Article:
Australian Investment Council - Opinion

by Yasser El-Ansary *

I don’t know why the Federal Treasurer’s recent calls for business to lift investment and ‘back itself’ has led to some discord within the business community.

The mixed response from some in the business sector has highlighted the precise extent of the challenge we are facing here in Australia – we are not universally focused on the same long-term goals.

The current environment is punctuated by sustained low interest rates and low inflation, and there are no signs that either of those fundamentals will move significantly for a long time. Combined with the downward pressure created by the rapid pace of technological change and innovation, we should all get used to the idea that what we have in front of us now is the new ‘normal’.

Australia can no longer afford to rest on its past successes and rely on the top five per cent of companies to provide innovation growth for our future. We have no time to waste in transitioning and adapting our business models to the highly technological and globalised marketplace we are a part of. We have to do this in order to continue to grow our knowledge-based economy and create jobs for future generations.

Without deeper investment in technology and innovation, productivity and prosperity will continue to decline. And while governments clearly have a role to play in putting in place policy reforms to support growth in productivity, the business sector can get on with the task in many different ways.

If we need reminding of how we have already fallen behind, the latest rankings of economic complexity − a measure of how advanced we are in knowledge as evidenced by the breadth of products and services we export − developed by Harvard University’s Center for International Development, places Australia at 93rd globally, the lowest of all developed economies, and lower than many developing countries.

It is a steep drop of 36 places since 1995, when Australia was ranked 57 th. This measure alone highlights the size of the challenge ahead of us, if we want to build and future-proof a sustainable, high value-adding, economy.

A recent study by the Australian Institute of Company Directors found that while Australian directors recognised the strategic importance of innovation, more needs to be done to prioritise action above talk. The research identified that 57 per cent of the directors surveyed said innovation was never, or only occasionally, on the board’s agenda. We should all be alarmed at that finding.

There is no question that some parts of the economy have started to put their money behind greater levels of investment in innovation by Australian companies. Much of this is coming from the private capital sector, which invests billions of dollars into Australian businesses every year. That investment is driven by one ideal – the desire to make businesses more competitive, more productive, and more profitable over the long-run.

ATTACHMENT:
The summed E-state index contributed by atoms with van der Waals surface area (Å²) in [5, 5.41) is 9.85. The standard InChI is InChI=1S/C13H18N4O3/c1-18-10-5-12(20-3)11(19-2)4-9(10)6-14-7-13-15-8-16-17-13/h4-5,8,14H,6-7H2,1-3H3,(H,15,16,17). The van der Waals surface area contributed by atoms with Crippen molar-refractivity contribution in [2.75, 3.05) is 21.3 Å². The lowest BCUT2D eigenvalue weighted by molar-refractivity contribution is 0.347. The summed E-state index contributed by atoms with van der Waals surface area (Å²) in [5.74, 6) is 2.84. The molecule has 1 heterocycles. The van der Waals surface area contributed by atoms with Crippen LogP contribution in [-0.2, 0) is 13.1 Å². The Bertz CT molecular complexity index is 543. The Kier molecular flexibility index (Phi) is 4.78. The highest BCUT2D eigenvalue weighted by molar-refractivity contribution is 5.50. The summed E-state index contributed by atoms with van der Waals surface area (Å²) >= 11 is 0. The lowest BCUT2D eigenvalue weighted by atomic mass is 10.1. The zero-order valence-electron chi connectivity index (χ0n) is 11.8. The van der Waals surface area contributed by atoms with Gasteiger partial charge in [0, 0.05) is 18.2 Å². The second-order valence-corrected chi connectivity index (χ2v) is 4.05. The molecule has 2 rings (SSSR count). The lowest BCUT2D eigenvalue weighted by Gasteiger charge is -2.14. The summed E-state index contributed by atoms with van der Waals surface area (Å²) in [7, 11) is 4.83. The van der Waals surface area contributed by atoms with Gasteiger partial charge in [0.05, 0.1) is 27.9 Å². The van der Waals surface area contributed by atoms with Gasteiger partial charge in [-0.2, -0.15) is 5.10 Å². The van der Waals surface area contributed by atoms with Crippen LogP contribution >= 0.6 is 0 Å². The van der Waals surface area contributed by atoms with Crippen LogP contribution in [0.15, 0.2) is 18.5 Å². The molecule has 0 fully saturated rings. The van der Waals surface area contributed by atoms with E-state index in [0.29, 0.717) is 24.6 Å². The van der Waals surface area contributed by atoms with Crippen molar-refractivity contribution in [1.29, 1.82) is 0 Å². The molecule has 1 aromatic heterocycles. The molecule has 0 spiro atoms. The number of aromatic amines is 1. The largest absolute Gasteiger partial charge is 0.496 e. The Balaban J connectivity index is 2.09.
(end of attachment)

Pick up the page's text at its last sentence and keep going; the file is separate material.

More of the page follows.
Private capital has the added ability to create assets that become new investment opportunities into the future. It is precisely the sort of agile investment we need in today’s modern world.

According to international research house, Preqin, 2018 was one of the busiest years for private equity fundraising in the information and communications technology sector. Billions of dollars of capital are being raised and earmarked for investment into the sector, with the some of the latest data pointing to an increase of 20 per cent over recent years.

At a broader level, in 2018 Australian-based private capital investment funds under management surpassed A$30 billion reflecting the growth in capital available to support investment into businesses across every industry sector of the economy. Across private capital funds, A$11 billion in equity capital is ready to deployed right now − a number that could easily be doubled or tripled with the added availability of debt capital to fund the growth and expansion of businesses at the same time.

More and more businesses are choosing to raise capital from private investors today, rather than through public markets, because of the strategic benefits that come from partnering with venture, private equity and private credit firms. Private capital investors can help unlock the domestic and international growth and innovation opportunities of businesses through active asset management, in a way that public markets simply cannot.

Look for example at the role of venture capital in creating enduring economic benefits over the long-term. Evidence from 20 industries in the United States suggests that venture capital is three to four times more effective than corporate research and development at fostering innovation.

And let’s not forget that at June 2018, the five largest public companies in the US, by market capitalisation, were all venture capital-backed enterprises – Apple, Google, Microsoft, Amazon and Facebook. While in Australia, Canva, Judo Capital, Atlassian and Airwallex all had their beginnings with venture capital.

Successful businesses in today’s economy don’t sit back and wait for the holy grail of tax reform, red tape reduction, or anything else from government. They just get on with it.

* Yasser El-Ansary is Chief Executive of the Australian Investment Council